It’s a basic lesson for individuals as well as organizations: don’t become too full of, or too convinced of, your own virtue.
“When fascism comes to America it will be wrapped in a flag and carrying a cross,” Sinclair Lewis probably never said. Regardless of its provenance, the snippet reflects the Nietzschean insight that power always disguises itself, it’s a play of masks so complex that even the actor wearing the masks loses track of the person beneath.
The more power is at work, the more assiduously it plays with disguises.
Such playfulness shouldn’t blind us to the dangers and temptations beneath, nor should it deprive of us the pleasure we experience when the actor is unmasked and we get a glimpse of the “who” beneath.
I’ll confess to the frisson of excitement I feel when organizations such as Oxfam get publicly undressed. Its abstract purposes (“a just world without poverty”) cover its inner ugliness, in this case aid workers using the cloak of “service” to exploit young women for sexual purposes. In her blistering survey in The Spectator Harriet Sergeant not only lays bare Oxfam but argues that the story is an indictment of aid in general. She writes:
“Aid does little to promote peace, security, trade and good governance. If anything, it hinders effective government. The cascade of aid money permits government to abdicate its responsibility to fund health care, education and infrastructure. It promotes a disconnect between a government and its citizens.”
And Oxfam is not alone in this. More:
“Andrew Macleod, former chief operator of the UN Emerging Coordination Centre, contends pedophiles and ‘-predatory’ sex abusers use the halo of charity work to get close to desperate women and children. ‘You have the impunity to do whatever you want. It is endemic across the aid industry and across the world.’ He warns the infiltration of the aid industry by pedophiles is on the scale of the Catholic church — if not bigger. The difficult truth is that ‘child rape crimes are being inadvertently funded in part by the United Kingdom taxpayer’.”
But condemning the general ineffectiveness of the Aid-Industrial complex is not my goal here. Dambisa Moyo has done that admirably. Rather, I am interested in the ways in which congealing power, whether in government or in nonprofits, and directing its energies toward abstractions, requires a certain disposition that can only be described as “smug.”
The etymology of the word “smug” is from the middle German smücken meaning “to adorn,” in particular reference to dress. It involves a “sprucing up” or a cloaking of the self, as something that we “slip into.” It is to present oneself as “trim and neat” and indicates the kind of pride someone might take in his or her appearance. It is in many ways the opposite of modesty.
Smugness is the predominant air of people who are in power or at least crave it. It involves their conviction that they can be trusted with power because their motives are pure, their causes are just, and their missions are noble. In contemporary parlance, it’s the attitude of someone who knows she is on the right side of history.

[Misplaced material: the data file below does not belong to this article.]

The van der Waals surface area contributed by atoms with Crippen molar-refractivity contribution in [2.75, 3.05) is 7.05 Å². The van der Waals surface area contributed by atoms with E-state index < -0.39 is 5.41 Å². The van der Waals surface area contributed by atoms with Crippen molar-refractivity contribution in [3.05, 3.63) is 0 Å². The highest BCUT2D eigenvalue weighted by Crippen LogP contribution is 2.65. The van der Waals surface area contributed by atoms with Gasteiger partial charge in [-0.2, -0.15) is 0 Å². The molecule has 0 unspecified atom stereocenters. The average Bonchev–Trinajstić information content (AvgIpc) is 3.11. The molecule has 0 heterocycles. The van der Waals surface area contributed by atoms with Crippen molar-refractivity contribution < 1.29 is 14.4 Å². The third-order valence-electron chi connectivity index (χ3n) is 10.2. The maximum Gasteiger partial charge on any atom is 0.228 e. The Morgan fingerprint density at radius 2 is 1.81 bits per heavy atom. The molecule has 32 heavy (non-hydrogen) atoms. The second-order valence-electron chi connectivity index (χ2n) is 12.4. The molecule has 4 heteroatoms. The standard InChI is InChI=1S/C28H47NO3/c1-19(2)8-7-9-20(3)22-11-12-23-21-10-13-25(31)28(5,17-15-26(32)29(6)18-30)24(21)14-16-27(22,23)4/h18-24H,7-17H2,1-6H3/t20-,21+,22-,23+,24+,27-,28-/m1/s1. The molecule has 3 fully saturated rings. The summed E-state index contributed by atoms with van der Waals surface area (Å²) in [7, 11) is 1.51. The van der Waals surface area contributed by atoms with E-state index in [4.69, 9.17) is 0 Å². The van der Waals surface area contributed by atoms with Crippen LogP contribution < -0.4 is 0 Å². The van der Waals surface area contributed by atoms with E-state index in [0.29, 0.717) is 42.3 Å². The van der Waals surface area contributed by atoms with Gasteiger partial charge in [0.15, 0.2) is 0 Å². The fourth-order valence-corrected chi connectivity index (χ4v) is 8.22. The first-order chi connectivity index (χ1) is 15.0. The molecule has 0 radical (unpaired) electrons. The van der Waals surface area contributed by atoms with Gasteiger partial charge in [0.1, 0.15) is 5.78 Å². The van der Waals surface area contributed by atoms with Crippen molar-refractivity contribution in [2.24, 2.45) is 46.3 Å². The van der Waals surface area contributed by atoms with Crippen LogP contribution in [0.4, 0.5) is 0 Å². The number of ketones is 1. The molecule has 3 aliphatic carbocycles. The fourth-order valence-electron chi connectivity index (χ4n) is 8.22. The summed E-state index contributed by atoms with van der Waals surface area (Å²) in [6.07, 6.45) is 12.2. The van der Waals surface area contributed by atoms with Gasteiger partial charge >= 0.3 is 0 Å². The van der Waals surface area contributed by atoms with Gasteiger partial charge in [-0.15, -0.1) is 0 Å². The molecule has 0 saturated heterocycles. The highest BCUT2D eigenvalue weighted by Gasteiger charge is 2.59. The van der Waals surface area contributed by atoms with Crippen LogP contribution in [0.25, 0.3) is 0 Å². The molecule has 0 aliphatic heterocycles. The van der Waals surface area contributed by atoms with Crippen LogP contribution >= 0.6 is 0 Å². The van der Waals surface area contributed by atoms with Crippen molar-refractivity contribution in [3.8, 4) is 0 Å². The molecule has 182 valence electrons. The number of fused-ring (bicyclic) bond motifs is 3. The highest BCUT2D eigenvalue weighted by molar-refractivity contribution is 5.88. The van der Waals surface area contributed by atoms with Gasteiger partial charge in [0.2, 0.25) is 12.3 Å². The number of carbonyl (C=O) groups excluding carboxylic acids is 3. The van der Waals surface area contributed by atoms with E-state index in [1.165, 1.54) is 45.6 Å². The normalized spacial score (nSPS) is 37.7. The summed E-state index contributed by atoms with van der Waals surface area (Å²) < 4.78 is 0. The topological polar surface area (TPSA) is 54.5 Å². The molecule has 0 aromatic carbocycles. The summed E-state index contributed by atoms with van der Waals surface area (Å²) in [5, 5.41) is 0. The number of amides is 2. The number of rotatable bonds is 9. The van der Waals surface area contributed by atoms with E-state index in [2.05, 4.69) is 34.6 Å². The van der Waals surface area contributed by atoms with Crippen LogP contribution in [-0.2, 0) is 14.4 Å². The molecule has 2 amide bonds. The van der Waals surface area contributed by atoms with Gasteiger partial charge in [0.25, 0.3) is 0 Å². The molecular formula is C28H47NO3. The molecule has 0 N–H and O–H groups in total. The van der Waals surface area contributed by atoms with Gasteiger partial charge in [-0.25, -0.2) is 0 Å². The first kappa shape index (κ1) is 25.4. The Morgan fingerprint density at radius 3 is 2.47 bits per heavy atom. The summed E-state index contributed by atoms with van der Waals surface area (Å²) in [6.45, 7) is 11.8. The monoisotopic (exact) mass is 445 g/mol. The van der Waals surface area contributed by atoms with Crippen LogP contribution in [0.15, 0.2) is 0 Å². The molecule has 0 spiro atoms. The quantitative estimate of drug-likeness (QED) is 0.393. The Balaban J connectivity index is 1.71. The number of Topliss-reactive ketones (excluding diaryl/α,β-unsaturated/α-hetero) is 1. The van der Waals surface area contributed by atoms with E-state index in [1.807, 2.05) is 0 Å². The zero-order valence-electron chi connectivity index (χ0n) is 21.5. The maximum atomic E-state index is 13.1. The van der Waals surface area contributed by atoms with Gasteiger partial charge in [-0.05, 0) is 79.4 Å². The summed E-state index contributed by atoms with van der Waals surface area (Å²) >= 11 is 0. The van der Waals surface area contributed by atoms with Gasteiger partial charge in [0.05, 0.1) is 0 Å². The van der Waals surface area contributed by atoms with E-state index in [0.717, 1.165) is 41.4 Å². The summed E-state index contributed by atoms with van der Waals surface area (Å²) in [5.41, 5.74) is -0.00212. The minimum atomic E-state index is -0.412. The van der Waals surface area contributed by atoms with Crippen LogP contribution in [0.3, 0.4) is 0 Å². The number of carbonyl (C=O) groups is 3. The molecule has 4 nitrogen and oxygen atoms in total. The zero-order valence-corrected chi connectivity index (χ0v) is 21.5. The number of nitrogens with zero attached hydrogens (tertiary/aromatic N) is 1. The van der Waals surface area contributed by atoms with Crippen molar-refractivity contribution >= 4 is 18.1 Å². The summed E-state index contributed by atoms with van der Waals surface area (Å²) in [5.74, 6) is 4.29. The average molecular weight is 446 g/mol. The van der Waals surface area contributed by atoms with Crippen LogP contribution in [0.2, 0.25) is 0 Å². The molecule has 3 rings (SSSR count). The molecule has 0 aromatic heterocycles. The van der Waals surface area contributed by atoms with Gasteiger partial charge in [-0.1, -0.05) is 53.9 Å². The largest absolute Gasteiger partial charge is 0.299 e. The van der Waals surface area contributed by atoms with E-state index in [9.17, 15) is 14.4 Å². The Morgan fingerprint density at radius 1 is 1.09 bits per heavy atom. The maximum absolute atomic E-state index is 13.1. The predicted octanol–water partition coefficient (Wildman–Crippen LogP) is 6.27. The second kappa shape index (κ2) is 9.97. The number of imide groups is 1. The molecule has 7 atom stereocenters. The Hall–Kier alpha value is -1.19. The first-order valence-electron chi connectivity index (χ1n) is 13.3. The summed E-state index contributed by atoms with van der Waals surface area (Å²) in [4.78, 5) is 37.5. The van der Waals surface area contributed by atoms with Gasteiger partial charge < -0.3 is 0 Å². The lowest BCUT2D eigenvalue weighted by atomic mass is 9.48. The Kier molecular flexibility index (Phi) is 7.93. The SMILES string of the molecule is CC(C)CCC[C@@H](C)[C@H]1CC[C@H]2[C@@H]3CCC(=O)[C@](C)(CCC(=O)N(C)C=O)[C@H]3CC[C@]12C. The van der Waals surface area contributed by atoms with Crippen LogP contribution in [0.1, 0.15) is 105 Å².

The flip side of this, as Emmett Rensin discussed in his fine essay on the topic, is the failure of those who are skeptical of such claims to realize what is good for them. The smug look is the countenance of someone who knows better than you do what you ought to think and how you ought to live. It’s a profoundly anti-democratic impulse that if too obvious in the smug countenance of someone such as Hillary Clinton, will cause people to recoil, even if they don’t know why.
Smugness results from people being too full of their own virtue. Like a cloak they slip on, the virtue remains largely external. They don’t need to be good people so long as they’re doing good things. “Clothes make the man.”
Oxfam makes a lot of their money off “ethical shopping” stores. Theodore Dalrymple tells the story of an acquaintance who looked at Oxfam’s books and saw that “despite receiving their goods free of charge, paying practically nothing for their labour (which was voluntary), and paying much reduced local taxes, Oxfam shops made a profit on turnover of a mere 17 per cent, much less than his own, despite his incomparably greater expenses. How was such a thing possible, by what miracle of disorganisation (or malversation of funds)?”
The people who work there get to feel good about themselves because they produce “ethical” products and eliminate injustice and poverty at the same time. They walk out with that self-satisfied grin. But the smirk disguises the fact that those in charge know they aren’t doing what they claim, that too much of the money goes toward buying themselves new clothes rather than clothing the poor.
And so we harbor our resentments. Uncorrected, these abuses proliferate until they get to the point where they are so obviously corrupt that another centralized and powerful agency needs to “investigate,” or the resentments boil over and you end up with a Donald Trump as your president.
It’s a basic lesson for individuals as well as organizations: don’t become too full of, or too convinced of, your own virtue. Most of us as individuals have spouses or friends who undress us, who keep us from being costumed clowns; but in the case of large-scale organizations, the stripping down, if it ever comes, comes too late and it’s the most vulnerable who are undressed.